As of early evening on Friday, December 1, the Senate was on the verge of passing tax reform legislation that would make dramatic changes to the nation’s tax code. Once passed, the bill will have to be reconciled with a House version approved November 16. As the House and Senate work out the differences in the bills NMHC/NAA will continue to meet with lawmakers on the critical elements of the code for the apartment industry. A comparison chart outlining the differences between the House and Senate tax bills and additional details can be found here.
Prior to passage, the Senate is expected to approve an amendment designed to garner the votes of wavering Senators and enhance tax relief for pass-through entities.
The most likely path forward for reconciling differences between the House and Senate bills is a conference committee. House members plan to identify House conferees by Monday, December 4. Alternatively, the House could decide to simply pass the Senate bill.
While the House and Senate bills differ, both would largely leave many provisions of critical importance to the multifamily industry intact. For example, both would allow multifamily firms to continue to fully deduct business interest and engage in like-kind exchanges.
Notably, the House bill also maintains 27.5-year depreciation for multifamily buildings whereas the Senate bill extends the recovery period to 30 years for firms wishing to maintain full deductibility of interest. Initially, the Senate sought a 40-year depreciation period for buildings, but NMHC/NAA were able to secure an amendment during committee markup offered by Finance Committee Chairman Orrin Hatch (R-UT) to reduce the period to 30 years. Notably, the Senate bill would require firms wishing to opt out of interest deductibility to depreciate existing buildings over an additional 2.5 years.
One of the biggest differences between the House and Senate bills centers around the pass-through rate. The House bill enables multifamily firms to see a portion (30 percent, but more if a business is particularly capital intensive) of business income taxed at 25 percent.
Under the Senate proposal, individuals could take a 23 percent deduction on a portion of pass-through income that would generally be limited to a partner’s share of wages paid by the underlying business.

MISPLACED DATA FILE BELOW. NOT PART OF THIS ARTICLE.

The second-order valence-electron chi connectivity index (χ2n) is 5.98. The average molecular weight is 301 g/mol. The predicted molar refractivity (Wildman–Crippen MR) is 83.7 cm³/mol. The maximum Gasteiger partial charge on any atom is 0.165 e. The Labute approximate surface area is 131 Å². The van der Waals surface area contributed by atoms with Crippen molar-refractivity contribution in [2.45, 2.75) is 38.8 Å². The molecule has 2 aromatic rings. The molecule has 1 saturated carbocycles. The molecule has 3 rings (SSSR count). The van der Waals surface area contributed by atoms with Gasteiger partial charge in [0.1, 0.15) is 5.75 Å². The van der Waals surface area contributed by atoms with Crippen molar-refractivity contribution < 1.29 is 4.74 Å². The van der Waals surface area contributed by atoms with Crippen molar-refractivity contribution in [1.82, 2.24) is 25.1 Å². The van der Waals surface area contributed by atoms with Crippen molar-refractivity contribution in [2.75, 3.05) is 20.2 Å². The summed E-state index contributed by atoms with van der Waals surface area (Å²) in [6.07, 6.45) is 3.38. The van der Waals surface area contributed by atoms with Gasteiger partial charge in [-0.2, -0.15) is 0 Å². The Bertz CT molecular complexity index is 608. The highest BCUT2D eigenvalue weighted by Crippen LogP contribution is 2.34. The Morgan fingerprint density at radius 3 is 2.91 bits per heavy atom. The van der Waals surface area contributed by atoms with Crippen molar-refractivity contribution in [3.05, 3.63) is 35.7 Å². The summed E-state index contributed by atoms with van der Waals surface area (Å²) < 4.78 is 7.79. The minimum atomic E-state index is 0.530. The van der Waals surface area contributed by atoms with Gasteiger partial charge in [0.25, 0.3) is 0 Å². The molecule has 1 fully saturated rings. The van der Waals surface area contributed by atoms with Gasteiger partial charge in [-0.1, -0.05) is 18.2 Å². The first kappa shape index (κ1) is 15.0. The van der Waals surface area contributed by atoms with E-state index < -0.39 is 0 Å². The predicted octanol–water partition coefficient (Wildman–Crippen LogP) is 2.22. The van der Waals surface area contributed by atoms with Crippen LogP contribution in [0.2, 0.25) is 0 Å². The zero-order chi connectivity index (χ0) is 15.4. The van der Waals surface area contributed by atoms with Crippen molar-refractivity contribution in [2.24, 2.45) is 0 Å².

With regard to carried interest, both the House and Senate would require an asset to be held three years to receive capital gains tax treatment. Notably, the Senate defeated an attempt by Senator Tammy Baldwin (R-WI) to eliminate capital gains treatment of carried interest. NMHC/NAA worked to encourage the Senate to maintain the three-year holding period in the chamber’s bill and to oppose the Baldwin amendment.
Both chambers would also preserve the Low-Income Housing Tax Credit (LIHTC). However, the House would eliminate private activity bonds, jeopardizing the efficacy of the 4 percent LIHTC. Neither bill, however, addresses the loss of equity the tax credit would raise as a result of cutting the corporate tax rate to 20 percent.
NMHC/NAA have long supported tax reform that promotes economic growth and investment in rental housing without unfairly burdening apartment owners and renters relative to other asset classes. To this end, the apartment industry has continued to to advocate fora tax reform proposal that:
• Protects Pass-Through Entities from Higher Taxes or Compliance Burdens;
• Ensures Depreciation Rules Avoid Harming Multifamily Real Estate;
• Retains the Full Deductibility of Business Interest;
• Preserves the Ability to Conduct Like-Kind Exchanges;
• Maintains the Current Law Tax Treatment of Carried Interest;
• Preserves and Strengthen the Low-Income Housing Tax Credit; and
• Maintains the Current Law Estate Tax.
- Real Estate Coalition Letter on ADS Tax Reform
- Real Estate Industry Continues to Press for 30-Year Depreciation Period for Multifamily Buildings
- End-Of-Year House Tax Bill Includes Beneficial Provision But Lacks Depreciation Fix
- House Votes to Make Permanent Tax Cuts for Pass-Through Businesses
- Top Lawmakers Meet with NMHC Members at 2018 Fall Meeting